Courtesy of Torrence Williams
The author and his Granny.

Adults Showed Up for Me as Mentors. Now I’m Trying to Do the Same.

May 21, 2024
My parents were in and out of jail when I was a kid. But at each stage of my life, there were people who helped make my professional success in manufacturing possible.

I still remember the day when an astronaut came to visit my third-grade classroom. I was in awe – he looked just like me. 

That day, I saw someone with my color skin who had traveled to space, a place beyond what I could imagine. But looking back, I know now that I also saw a model of what I was capable of accomplishing. The astronaut was proof that I, too, could achieve big things.

Our greatest leaders have been molded and inspired by people they look up to. Approximately 75% of executives said in a 2018 survey of 3,000 professionals that mentoring played a key role in their success. But while 76% of individuals believed mentors were important, only 37% of professionals said they’d had a mentor during their career.

These mentorship pathways are even more unpaved for Black professionals. This is especially true in industries like manufacturing, technology, and engineering, and creates clear inequities that are reflected in their lack of diversity. Almost 79% of the manufacturing industry is white. According to research from Cornell University’s School of Industrial and Labor Relations, mentoring programs improved promotion and retention rates for minorities by 15%, compared to non-mentored employees.

Mentoring is one of the most important, proven strategies to maximize employee potential and improve diversity within our industries. As the manufacturing sector faces a daunting 2.1 million unfilled jobs by 2030, increasing diversity in the industry may in fact be the workforce solution the industry needs. By creating new pathways to career growth for those traditionally overlooked, we have the potential to bridge the labor gap. But the work to build this skilled workforce must begin now.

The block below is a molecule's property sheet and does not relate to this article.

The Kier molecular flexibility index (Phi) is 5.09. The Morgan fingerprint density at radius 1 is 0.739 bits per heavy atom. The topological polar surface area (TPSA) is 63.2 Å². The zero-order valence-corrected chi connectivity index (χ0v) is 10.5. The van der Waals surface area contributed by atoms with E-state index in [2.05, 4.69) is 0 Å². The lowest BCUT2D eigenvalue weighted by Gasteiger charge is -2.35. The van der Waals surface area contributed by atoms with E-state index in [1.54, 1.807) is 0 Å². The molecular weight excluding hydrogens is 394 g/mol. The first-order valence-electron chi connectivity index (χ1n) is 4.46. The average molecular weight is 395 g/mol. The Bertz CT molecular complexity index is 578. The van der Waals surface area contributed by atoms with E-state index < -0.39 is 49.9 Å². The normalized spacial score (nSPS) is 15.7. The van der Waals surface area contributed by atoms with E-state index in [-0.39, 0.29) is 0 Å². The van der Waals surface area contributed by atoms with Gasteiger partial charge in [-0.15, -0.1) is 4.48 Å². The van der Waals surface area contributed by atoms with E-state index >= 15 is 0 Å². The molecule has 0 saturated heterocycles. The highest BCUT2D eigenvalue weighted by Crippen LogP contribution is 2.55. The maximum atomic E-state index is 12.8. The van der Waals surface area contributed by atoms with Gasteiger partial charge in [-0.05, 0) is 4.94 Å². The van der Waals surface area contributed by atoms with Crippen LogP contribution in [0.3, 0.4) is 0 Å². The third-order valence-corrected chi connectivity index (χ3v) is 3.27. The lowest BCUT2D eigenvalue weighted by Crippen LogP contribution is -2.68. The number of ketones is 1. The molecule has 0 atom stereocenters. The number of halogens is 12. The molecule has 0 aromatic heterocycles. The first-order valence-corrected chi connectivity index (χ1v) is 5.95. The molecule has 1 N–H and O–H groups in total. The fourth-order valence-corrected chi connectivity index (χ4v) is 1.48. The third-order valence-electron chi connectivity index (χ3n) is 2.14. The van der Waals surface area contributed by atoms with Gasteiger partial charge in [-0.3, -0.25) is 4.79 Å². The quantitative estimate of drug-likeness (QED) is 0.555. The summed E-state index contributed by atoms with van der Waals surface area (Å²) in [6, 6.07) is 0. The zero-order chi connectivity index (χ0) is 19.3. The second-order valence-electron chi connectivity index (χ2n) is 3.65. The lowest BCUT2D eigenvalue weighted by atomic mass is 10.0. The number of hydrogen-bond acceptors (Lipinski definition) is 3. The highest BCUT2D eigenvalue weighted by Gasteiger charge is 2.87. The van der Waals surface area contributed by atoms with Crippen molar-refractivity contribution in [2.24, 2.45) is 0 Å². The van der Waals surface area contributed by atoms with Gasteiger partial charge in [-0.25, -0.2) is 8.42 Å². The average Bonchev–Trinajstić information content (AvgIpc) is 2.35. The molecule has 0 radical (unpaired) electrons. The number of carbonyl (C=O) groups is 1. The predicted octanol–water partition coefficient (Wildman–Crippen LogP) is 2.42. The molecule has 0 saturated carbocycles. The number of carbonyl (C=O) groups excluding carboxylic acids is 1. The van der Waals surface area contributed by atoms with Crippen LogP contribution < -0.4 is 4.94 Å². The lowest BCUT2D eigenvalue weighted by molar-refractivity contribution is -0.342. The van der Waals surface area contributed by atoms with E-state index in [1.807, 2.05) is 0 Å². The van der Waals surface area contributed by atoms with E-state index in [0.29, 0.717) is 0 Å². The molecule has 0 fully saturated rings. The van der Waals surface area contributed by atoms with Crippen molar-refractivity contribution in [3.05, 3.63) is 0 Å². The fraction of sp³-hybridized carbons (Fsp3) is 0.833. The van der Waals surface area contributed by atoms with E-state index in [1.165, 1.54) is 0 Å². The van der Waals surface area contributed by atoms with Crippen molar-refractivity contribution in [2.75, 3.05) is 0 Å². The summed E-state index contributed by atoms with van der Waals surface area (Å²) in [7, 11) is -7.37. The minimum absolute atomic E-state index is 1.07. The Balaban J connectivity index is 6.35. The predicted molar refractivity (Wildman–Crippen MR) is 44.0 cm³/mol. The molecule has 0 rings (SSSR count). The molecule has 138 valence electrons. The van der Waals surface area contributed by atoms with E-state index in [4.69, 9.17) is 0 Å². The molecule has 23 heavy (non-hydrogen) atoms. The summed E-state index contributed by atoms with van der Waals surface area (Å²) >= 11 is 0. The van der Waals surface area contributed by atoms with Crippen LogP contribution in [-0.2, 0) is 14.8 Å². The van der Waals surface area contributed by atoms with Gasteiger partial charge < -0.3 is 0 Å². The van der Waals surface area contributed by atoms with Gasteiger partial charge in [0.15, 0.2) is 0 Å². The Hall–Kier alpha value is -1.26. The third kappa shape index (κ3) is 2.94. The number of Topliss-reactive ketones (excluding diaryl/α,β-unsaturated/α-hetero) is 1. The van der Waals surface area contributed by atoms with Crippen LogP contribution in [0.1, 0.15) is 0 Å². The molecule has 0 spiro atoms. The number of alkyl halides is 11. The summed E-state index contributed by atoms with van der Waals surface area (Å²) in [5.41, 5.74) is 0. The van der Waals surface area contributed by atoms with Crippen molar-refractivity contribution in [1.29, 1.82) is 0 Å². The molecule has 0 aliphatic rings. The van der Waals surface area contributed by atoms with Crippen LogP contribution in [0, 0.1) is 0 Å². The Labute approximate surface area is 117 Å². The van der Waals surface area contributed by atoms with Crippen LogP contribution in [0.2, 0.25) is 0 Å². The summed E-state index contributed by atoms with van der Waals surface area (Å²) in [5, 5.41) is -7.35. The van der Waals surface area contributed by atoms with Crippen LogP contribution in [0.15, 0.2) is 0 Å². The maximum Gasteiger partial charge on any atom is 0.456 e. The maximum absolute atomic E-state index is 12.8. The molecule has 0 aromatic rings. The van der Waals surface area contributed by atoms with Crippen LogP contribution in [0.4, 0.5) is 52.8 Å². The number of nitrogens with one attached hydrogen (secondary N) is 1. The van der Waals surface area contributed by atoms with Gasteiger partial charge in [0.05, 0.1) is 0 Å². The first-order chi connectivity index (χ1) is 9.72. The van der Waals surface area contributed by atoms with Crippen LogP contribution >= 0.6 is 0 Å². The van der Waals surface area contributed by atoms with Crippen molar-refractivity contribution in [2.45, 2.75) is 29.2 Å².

While becoming a mentor may seem overwhelming, time-consuming or not important – this is not the case. All it takes is showing up for someone. At each stage of my life, I learned valuable lessons from those who helped to make my professional success in manufacturing possible. Together, these individuals have shown me the qualities of an effective mentor.

Someone to Care: Youth Mentorship

Lesson: Mentors help others recognize their potential for greatness 

I grew up in the impoverished neighborhood of Smoketown, outside of Louisville, Kentucky. My mother and father were in and out of jail, so my Granny raised me while working two jobs. 

One of her jobs was police dispatcher. Whenever she received a call about a young Black man, she always feared it was me. That’s why she always wanted to know exactly where I was at all times. 

She kept me on a path that helped me find my potential. She dedicated herself to ensuring I was surrounded by positive influences, despite living in poverty. She kept me busy with programs and activities every summer, and she instilled in me a competitive edge that kept me heavily involved in academics and extracurriculars. 

Poverty kills talent and potential. But having Granny to guide me, to furiously care about my future, was the game changer. She saw me for who I really was and my potential. Because of her, I was able to pursue my career in engineering. Every kid, especially Black kids and those who grow up in poverty, need these positive and encouraging influences.